Then we start to learn about spacing, at what range you’re vulnerable and where you’re safe. You learn to control the spacing. You can’t control someone else, but you can control their relationship to you so they can’t get close enough to endanger you. You practice attacking and being attacked so you understand the nuances of spacing down to a few centimeters. You learn to choose your action based on understanding what’s important and what’s a real danger.

Then, as you spend more time studying budo, you start applying the same lessons and principles to dealing with things that don’t involve physical danger and the risk of getting hurt. Is that snide remark really a threat to me, or just bluster? Should I take offense and counterattack, or do I practice ukemi with a self-deprecating agreement? We’re social beings and social attacks can be just as painful as physical attacks. Those budo lesson questions and lessons about what’s important and recognizing the difference between a genuine threat and puffed up bluster apply just as well in the office.

Ukemi isn’t just about how to fall down. It’s how you receive an attack. The ukemi for receiving attacks in a social setting are just as important as the ones for when you’re thrown. They might be more important, since social attacks are more common, and if you’re social ukemi is good it can de-escalate an otherwise unpleasant situation. It’s important that you be in control enough that you can choose your action rather than just reacting.

We can’t control the world. We can’t control other people. The only thing we can control is ourselves. We don’t decide how people will act or how they will react. Budo teaches us to relax, breathe and deal with things as they are, knowing the difference between what’s important and what isn’t. Budo happens when we know what’s important and choose our actions based on that knowledge rather than letting the world write a script for us.

Monday, October 3, 2016

”The" Way, Ways, and our Assumptions

The Way that can be told of is not an Unvarying Way;
The names that can be named are not unvarying names.
It was from the Nameless that Heaven and Earth sprang;
The named is but the mother that rears the ten thousand creatures, each after its kind.
Truly, “Only he that rids himself forever of desire can see the Secret Essences”;
He that has never rid himself of desire can see only the Outcomes.
These two things issued from the same mould, but nevertheless are different in name.
This “same mould” we can but call the Mystery, Or rather the “Darker than any Mystery”,
The Doorway whence issued all Secret Essences.
                        Arthur Waley (1)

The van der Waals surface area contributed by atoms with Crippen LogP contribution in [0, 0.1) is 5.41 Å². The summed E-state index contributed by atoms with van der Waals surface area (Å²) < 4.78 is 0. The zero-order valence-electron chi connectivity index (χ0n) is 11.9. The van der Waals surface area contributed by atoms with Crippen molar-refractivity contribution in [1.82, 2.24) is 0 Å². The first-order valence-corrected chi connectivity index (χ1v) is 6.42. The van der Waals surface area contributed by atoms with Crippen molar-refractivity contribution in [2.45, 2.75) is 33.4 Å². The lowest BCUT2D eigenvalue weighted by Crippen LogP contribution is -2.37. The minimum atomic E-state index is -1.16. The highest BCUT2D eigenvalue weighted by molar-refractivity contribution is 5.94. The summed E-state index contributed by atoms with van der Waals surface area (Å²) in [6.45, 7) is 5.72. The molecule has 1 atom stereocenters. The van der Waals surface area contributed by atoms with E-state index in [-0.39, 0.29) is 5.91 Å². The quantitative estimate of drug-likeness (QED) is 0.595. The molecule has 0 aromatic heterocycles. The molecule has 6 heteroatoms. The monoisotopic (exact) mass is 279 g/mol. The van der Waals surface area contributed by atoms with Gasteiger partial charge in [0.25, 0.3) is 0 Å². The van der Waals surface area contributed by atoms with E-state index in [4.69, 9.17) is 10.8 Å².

The way that can be spoken of
Is not the constant way;
The name that can be named
Is not the constant name.

The nameless was the beginning of heaven and earth;
The named was the mother of the myriad creatures.

Hence always rid yourself of desires in order to observe its secrets;
But always allow yourself to have desires in order to observe its manifestations.

These two are the same
But diverge in name as they issue forth.
Being the same they are called mysteries,
Mystery upon mystery -
The gateway of the manifold secrets.
                D. C. Lau  (2)

These are just two of the many translations of the Dao De Ching that have been done in English. No one translation will ever be definitive. Some are much better than others, but I don’t think any of them is completely wrong. Each carries something thing of original Chinese, but each also carries much that comes from the assumptions and understandings of the person doing the translation, and the language into which it is translated.

Languages and cultures are so deeply intertwined I doubt it’s possible to separate them. Cultural assumptions influence how language is used. Linguistic assumptions and rules frame how culture is viewed. What are our cultural and linguistic assumptions that might contribute to how we think about and conceive the budo we practice?  

We assume this or that, that things are clearly black or white. Japanese culture assumes that instead of “either/or”, things can be “both/and”  Dichotomies make things simple to understand, but that simple understanding masks the interconnected reality of things that can be both this AND that at the same time.

English imposes certain frameworks that we don’t notice until they are removed by learning a language that doesn’t use the same frames. Two examples can immediately impact how we think about the above passage from the Dao De Ching.